Cut Down on Chat Time and Spur Your Team Into Action

June 25, 2020


3 minutes

What many companies consider their best collaboration tools are simply chat platforms. In 2013, about 1% of the 5.5 hours employees spent on a screen every day was spent on a chat or messaging platform. In 2019, that number surpassed 5% of total screen time each day. Unfortunately, productivity didn’t typically rise alongside the rate of chatting.

On the contrary, conventional chat platforms can create more ways for people to talk about doing things but provide little opportunity for actually taking action. If two people chat about a process mixup and sort it out via chat, that information is likely lost soon after they finish the conversation. The information isn’t saved, searchable, or shared with anyone else — which means the next time someone has the same question, he or she will also lose time chatting about it instead of moving on to the next step of the process.

Excessive chat like this is most often a symptom of ineffective manual workflows, where information, people, and processes are disconnected from each other or siloed within different programs. The excess chat rises up around these fractured workflows in an attempt to piece together what actually needs to be done — instead of enabling workers to simply do it.

Spur Your Teams Into Action With True Workflow Collaboration Tools

man and woman on laptops

To improve operational efficiency across the board, teams need better collaboration tools that empower workers to focus on doing more instead of chatting more. Anyone who manages employees and has the power to enact change and delegate tasks, manage a budget, and oversee large projects at a company will have insights about where collaboration could be stronger. These employees — such as operations, logistics, facilities, or field services managers — are likely seeing their chat channels constantly going off because people need them all the time.

By implementing the right workflow collaboration tool, however, these managers can create smoother processes, cut down on chat time, and spur their teams into action. Here’s what that might look like within your organization:

You’re starting a new project for your company. You need to define what that project is, create the team, and identify the project’s parameters. What will make that project run are the communication channels your team uses to collaborate and the way everyone is updated with important information, such as task completion or delay. A workflow collaboration tool that allows you to take the following steps will make that collaboration as productive as possible:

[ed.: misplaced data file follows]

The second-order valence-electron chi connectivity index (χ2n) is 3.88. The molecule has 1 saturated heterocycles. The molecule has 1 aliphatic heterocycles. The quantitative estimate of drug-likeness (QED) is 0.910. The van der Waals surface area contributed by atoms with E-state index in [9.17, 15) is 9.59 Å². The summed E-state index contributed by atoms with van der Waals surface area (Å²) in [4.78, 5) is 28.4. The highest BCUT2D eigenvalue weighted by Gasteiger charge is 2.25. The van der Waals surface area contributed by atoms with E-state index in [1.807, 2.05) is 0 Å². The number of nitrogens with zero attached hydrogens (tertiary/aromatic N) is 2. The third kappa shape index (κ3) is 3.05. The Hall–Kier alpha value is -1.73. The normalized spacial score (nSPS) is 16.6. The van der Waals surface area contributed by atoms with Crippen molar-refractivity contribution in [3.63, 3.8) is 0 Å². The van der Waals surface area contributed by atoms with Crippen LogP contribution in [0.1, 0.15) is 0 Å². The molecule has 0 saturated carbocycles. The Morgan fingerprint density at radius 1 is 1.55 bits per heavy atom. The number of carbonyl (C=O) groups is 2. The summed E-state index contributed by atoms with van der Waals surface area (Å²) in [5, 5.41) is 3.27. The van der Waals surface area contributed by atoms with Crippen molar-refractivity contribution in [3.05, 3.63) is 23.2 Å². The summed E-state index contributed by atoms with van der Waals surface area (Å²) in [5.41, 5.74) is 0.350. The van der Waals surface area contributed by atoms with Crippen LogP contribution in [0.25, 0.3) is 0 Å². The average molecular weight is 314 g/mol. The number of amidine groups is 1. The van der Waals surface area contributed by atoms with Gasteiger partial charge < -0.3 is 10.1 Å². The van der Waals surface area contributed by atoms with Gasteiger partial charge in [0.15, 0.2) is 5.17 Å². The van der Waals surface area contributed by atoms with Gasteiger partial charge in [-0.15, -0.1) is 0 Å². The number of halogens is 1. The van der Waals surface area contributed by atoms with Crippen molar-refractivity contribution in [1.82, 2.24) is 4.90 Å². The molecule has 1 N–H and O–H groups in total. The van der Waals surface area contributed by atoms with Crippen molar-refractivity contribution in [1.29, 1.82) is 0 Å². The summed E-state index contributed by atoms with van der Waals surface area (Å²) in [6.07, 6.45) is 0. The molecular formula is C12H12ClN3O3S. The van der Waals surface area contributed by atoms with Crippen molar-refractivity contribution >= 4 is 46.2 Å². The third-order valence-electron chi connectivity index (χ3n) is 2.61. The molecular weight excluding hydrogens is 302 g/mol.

Step 1: Open channels of communication to project stakeholders.

When the two people talking in a chat are the only ones who can view the conversation, it stifles visibility within your operations. For true operational efficiency, every project stakeholder should be able to see the conversations happening around a project. This way, the people involved can access any contextual information they may need, see where processes are getting bottlenecked, and recognize where they need smoother workflows.

 Step 2: Create teams and assign tasks.

As you piece together a team for a project and delegate specific responsibilities to each member, your workflow collaboration tool should allow you to set up each task that a worker will need to complete. The tool should allow workers to easily see which tasks are on their agenda — like a to-do list.

Step 3: Implement the assigned tasks.

This is where the work gets done. When team members can see exactly what they’re supposed to do and when on one dashboard, they can easily understand the full common operational picture and act with that in mind. Your workflow collaboration tool should automatically gather all conversations, data, process information, and further context on the project into one place so workers know what to reference if they have questions or need more information to complete a task. That way, they don’t have to message you every time they meet a small bump in the road.

Step 4: Communicate when tasks are complete.

As you and your team work through your tasks to complete the project, individuals should have the capability to check off when they’ve completed a task. The software should then update you and other team members in real time of the completion of each task, so everyone has full visibility into the project’s progression and any derailments.

By organizing communication and tasking on a per-project basis, you can cut down on the amount of idle chat and enable more productivity. Your teams can move projects forward instead of just messaging you and each other, trying to figure out what happens next. This creates a greater sense of purpose for your employees, enables more visibility, and improves operational efficiency overall.

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